Martinka & Co. catalogue, 1899


More conjuring. The Internet Archive has a number of catalogues published by suppliers to stage magicians but I’ve yet to see one as large or as heavily illustrated as this. Martinka and Co. was a magic supplier whose premises in New York distributed tricks and illusions manufactured in Germany. To judge by the size of their catalogue they must have been one of the largest (maybe the largest) distributors of conjuring props in the entire USA. If you’re interested in stage magic then reading these pages is like being shown the menu of a feast you never got to attend. I’d love to see some of their hand-made items, which range from pocket-size tricks to a life-size chess-playing automaton. The catalogue runs to over 200 pages, and is illustrated on almost every page with vignettes of just the type that Ricky Jay liked to use in his books. According to the uploader, the scans were originally intended for a crowd-funded reprint but the present owners of the Martinka name objected. Browse a world of magic here.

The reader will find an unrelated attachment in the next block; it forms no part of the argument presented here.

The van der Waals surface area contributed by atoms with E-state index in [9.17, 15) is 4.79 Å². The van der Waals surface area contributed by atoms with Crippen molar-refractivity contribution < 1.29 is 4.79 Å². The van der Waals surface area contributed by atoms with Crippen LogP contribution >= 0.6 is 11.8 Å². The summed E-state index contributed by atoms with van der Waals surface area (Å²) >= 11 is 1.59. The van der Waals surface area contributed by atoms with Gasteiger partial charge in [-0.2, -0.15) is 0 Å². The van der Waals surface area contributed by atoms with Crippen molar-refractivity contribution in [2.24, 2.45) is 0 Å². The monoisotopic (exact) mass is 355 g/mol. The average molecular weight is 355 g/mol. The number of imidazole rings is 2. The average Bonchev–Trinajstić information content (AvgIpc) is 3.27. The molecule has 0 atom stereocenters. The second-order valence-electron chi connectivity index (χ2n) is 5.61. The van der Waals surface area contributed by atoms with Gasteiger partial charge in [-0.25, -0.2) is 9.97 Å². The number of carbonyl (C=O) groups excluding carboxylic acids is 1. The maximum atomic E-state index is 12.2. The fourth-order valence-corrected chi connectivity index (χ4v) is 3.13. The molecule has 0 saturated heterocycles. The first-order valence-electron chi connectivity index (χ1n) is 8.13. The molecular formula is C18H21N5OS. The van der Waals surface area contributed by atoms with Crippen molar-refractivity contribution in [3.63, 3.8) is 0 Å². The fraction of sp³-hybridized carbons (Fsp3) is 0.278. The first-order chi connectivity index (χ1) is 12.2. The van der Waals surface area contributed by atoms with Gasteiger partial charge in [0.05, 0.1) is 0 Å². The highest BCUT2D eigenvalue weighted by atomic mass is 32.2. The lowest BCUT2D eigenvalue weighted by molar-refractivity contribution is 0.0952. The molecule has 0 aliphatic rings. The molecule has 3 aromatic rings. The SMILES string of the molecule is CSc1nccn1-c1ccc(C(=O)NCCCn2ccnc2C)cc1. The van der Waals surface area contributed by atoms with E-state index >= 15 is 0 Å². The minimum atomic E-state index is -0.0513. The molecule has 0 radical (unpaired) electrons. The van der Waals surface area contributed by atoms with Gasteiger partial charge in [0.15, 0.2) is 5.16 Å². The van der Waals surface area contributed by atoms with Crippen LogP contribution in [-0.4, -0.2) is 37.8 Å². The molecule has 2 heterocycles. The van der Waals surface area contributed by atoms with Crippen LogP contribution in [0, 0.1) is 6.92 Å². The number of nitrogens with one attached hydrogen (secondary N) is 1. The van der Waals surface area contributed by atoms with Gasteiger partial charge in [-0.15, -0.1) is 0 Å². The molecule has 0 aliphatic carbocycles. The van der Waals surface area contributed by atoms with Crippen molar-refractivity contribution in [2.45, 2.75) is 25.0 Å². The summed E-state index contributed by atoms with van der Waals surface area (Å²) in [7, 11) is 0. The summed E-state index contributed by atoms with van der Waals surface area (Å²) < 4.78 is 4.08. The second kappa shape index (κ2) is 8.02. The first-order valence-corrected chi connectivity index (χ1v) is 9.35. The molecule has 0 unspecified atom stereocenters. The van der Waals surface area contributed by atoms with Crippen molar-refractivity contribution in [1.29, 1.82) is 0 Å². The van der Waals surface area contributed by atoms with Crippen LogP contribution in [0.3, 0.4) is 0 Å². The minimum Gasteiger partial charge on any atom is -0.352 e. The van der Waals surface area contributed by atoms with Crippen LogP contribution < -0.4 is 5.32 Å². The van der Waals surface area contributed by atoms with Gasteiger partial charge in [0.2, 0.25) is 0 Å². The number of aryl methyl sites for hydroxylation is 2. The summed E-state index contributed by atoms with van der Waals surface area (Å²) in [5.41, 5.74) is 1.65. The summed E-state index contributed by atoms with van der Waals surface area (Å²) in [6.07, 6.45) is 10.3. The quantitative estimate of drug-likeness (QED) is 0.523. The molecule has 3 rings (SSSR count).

Previously on { feuilleton }
Learned Pigs and other moveables of wonder

3 thoughts on “Martinka & Co. catalogue, 1899”

  1. Are you familiar with Charles Cameron, the godfather of ”bizarre magic”? He was quite a character; being born on Hallowe’en, he had a fascination with magic and the supernatural all his life, wrote books on such subjects, narrated horror stories for radio, ran the short-lived Edinburgh Wax Museum, frequently adopted a Count Dracula persona (complete with coffin and cloak), and performed seances. An interesting maverick in Edinburgh’s history.

  2. I can’t say I am, the only magicians I know outside the popular TV people are those from the 19th and early 20th centuries. Magic often seems to attract oddballs and mavericks; Orson Welles must have been one of the few film directors capable of staging a full-blown magic performance, something he did many times to entertain troops during the Second World War.

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